The Guardian titled its review ‘Pink, sparkly, radioactive waste,’ elaborating by noting that ‘boring musical numbers and hammy performances simply leave the viewer with a sugar rush of nausea.’ The Irish Times meanwhile, titled their’s ‘Great cast, shame about the movie,’ going on to write that ‘Annie, the 2014 movie, really doesn’t want to be Annie: it wants to be cool.’ The rest of the review suggests that clearly, they failed.

The Telegraph simply titled theirs ‘Cloying,’ before suggesting that ‘this is a peculiarly scared remake, which seems embarrassed by the songs (it replaces most of them with icky new R&B tracks) and repelled by its own sentiment.’ Practically every review reads the same.

If You’re Thinking of Seeing Annie, Think Again

If you’re thinking of going to see Annie, the consensus seems to suggest that you should think again. Instead, why don’t you break out your battered version of the original? If the critics are to be believed, it’d be a much better use of your time anyway.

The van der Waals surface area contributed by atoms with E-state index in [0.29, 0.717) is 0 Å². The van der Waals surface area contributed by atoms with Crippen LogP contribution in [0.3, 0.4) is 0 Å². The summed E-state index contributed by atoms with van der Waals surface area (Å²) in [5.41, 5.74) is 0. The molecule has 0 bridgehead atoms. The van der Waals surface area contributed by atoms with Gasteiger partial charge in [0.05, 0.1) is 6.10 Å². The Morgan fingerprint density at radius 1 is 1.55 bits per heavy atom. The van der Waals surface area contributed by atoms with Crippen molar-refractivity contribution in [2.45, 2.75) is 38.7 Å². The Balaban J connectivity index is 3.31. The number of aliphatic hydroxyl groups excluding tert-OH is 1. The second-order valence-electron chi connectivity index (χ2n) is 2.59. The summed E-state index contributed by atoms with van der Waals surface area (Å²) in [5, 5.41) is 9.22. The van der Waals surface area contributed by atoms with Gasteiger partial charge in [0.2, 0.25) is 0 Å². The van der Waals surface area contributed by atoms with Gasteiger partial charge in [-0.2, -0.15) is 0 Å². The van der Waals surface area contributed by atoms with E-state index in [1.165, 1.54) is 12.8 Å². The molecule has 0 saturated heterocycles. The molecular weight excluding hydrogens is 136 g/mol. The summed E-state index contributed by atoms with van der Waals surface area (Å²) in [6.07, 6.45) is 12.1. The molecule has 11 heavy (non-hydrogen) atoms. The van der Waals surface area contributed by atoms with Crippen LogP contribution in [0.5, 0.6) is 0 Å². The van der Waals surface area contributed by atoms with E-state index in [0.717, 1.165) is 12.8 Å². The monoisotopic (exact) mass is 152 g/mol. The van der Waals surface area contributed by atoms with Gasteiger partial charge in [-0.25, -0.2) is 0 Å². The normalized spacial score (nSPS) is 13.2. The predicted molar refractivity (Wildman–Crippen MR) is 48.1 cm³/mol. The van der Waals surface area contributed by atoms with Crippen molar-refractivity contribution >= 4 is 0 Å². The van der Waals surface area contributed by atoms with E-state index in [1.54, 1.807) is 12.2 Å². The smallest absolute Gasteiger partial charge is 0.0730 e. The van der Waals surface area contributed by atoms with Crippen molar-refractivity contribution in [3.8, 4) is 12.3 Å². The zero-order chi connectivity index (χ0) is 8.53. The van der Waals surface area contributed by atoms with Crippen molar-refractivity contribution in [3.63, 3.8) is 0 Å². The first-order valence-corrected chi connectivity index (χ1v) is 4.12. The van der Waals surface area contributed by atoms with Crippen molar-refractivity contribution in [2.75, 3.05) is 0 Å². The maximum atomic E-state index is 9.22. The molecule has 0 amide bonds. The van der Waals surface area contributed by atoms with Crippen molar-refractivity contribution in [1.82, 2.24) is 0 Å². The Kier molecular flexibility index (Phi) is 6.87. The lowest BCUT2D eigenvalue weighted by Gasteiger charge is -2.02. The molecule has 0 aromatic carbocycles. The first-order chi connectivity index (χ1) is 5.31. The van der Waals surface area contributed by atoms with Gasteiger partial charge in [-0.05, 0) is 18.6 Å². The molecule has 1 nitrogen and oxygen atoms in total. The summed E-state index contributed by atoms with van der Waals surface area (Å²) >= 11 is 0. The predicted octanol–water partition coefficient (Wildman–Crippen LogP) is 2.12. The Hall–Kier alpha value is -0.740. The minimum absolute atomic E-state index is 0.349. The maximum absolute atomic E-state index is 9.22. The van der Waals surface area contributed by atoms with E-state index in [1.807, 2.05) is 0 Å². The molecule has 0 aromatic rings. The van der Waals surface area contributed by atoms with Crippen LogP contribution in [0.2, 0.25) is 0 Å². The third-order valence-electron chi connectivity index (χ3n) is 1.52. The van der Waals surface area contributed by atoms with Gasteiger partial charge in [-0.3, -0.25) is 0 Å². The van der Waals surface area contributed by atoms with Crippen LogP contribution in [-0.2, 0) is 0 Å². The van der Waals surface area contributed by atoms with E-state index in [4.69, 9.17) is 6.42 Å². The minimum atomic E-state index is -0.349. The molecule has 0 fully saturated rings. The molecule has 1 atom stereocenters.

What Are the Critics Saying About Into the Woods?

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If you’re thinking about going to see what many have dubbed ‘the movie musical of the year’ over the holidays read on, as this week on the Simon Morris Blog I ask; what are the critics saying about Into the Woods?

A Young(ish) Simon Morris’ Eyes Were Opened

I can remember the first time I was taken to see Into the Woods, back when it was nothing but a stage play in the West End. That night, a young(ish) Simon Morris’ eyes were opened up to a magical world of fairy-tales, all wrapped up in a fantastic score, out-of-this world scenery and a fascinating storyline.

If you still count yourself as one of the uninitiated, Into the Woods is a musical that employs the vehicle of fairy-tales to explore modern themes. It tells the story of the Baker and his Wife, as they strive to lift a curse of barrenness placed on them by a witch by walking head-first into the woods…